progress in the acquisition of technical floodplain information, including a summary of any flood crest elevations, cross sectional data and maps or illustrative material prepared by or for the local governmental unit;

(2)

progress in floodplain management program administration, including a summary of zoning permits issued, subdivision plats approved, building permits issued, variances granted, enforcement action, etc.; and

(3)

flood warning and information sources, including a summary of flood warning systems established or implemented, emergency plans prepared, and public informational reports and studies concerning various aspects of local floodplain management.

Subp. 6.

Measures for flood control.

When local floodplain management plans provide for structural works for flood control, such as levees, floodwalls, channel improvements, and reservoirs, all structural works or land treatment practices shall be consistent with the following statewide standards and criteria for floodplain management practices:

A.

Any proposed work in the beds of public waters, as defined in Minnesota Statutes 1969, chapter 105, which will change the course, current, or cross-section of public waters of the state shall be subject to the provisions of Minnesota Statutes 1969, chapter 105, and other applicable statutes.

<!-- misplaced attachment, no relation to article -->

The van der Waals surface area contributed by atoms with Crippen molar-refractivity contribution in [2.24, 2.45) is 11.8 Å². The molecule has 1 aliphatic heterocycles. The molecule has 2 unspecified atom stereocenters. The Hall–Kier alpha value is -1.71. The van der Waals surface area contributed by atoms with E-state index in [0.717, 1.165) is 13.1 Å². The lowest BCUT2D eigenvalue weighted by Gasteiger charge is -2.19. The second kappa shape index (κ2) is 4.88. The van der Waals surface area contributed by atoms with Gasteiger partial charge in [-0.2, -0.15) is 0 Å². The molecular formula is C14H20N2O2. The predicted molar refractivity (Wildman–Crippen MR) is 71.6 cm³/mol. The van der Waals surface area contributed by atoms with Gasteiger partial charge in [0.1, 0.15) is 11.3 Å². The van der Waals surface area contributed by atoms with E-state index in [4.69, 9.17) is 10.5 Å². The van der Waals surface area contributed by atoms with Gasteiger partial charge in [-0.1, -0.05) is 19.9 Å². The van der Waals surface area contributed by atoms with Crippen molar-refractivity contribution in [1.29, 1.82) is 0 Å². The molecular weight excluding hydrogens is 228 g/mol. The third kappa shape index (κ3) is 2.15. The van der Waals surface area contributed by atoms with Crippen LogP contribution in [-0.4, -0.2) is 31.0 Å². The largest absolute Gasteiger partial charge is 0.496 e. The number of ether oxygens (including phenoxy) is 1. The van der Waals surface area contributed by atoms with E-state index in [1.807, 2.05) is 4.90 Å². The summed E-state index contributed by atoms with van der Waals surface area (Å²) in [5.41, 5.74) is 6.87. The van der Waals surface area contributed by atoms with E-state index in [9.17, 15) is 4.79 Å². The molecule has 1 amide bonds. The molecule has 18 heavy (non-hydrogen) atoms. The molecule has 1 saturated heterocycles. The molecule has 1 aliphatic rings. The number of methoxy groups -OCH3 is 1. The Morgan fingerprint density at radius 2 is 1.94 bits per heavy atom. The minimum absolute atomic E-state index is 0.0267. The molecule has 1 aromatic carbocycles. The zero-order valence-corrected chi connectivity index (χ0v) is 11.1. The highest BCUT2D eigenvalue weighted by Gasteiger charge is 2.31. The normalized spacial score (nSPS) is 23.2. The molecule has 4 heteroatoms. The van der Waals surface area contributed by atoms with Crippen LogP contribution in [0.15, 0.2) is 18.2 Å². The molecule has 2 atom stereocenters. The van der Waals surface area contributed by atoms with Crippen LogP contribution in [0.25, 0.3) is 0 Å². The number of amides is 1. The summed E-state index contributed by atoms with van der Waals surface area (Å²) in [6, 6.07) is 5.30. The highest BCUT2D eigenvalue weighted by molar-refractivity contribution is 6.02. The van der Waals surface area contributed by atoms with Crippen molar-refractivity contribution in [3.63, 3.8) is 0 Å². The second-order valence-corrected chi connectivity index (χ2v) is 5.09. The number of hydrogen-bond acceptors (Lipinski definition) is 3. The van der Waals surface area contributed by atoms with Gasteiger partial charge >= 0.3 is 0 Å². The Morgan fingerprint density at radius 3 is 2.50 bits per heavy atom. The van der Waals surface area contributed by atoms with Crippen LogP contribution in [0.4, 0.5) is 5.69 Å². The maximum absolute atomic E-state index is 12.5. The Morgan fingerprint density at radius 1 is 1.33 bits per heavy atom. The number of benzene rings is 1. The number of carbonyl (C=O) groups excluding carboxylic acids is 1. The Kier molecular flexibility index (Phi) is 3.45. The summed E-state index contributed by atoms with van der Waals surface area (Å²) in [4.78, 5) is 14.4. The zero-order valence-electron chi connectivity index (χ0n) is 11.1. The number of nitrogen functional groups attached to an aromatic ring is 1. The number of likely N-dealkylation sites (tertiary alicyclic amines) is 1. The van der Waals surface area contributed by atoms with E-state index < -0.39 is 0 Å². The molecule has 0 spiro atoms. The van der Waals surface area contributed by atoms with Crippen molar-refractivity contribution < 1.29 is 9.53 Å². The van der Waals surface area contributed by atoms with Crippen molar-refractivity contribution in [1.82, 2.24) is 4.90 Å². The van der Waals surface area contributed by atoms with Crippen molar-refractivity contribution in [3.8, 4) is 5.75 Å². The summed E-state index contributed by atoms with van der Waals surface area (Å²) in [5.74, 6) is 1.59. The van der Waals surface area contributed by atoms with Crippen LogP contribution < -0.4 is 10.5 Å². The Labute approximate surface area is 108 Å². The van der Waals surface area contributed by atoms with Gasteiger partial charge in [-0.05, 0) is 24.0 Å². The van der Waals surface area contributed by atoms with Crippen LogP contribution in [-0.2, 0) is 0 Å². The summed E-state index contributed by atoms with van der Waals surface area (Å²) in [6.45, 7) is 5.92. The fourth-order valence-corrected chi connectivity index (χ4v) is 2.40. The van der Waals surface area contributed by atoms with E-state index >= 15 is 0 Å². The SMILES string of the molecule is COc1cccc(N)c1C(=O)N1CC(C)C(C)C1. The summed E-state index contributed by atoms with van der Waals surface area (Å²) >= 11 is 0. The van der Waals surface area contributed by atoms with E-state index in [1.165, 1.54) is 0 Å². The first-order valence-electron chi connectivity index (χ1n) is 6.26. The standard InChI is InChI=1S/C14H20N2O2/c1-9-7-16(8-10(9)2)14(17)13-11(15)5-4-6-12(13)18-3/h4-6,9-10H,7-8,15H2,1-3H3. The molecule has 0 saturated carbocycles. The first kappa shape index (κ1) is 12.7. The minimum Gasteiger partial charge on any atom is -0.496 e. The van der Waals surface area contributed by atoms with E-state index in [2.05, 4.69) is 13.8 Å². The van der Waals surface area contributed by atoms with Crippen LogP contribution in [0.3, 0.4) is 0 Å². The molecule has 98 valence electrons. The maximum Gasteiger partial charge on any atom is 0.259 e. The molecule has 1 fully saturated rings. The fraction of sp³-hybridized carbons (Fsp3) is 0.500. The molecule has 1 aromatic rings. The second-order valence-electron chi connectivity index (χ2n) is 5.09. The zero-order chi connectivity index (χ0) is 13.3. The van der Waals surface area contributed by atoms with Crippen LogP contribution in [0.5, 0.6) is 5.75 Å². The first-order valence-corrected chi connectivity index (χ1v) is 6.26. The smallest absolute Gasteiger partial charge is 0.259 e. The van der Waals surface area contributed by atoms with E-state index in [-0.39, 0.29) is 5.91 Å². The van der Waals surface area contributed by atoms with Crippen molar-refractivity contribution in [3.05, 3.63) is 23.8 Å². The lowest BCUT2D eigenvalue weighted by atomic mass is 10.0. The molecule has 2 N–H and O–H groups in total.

B.

The minimum height and structural design of any dikes, levees, floodwalls, or similar structural works in place, or proposed to be placed in the floodplain shall be based on the flood profile of the regional flood confined between the structures subject to the following:

(1)

The minimum authorized height and design of proposed structural works to remove an area from the regulatory floodplain shall meet or exceed the design, operation, and maintenance standards contained in Federal Emergency Management Agency Regulations, Code of Federal Regulations, title 44, section 65.10. If at that elevation, the commissioner determines that there is still a high risk of loss of life or property damage, then the commissioner, in accordance with subpart 7, may require a higher elevation, not to exceed the elevation of the standard project flood, as the commissioner determines is economically feasible and reasonable in cost for the extra protection provided.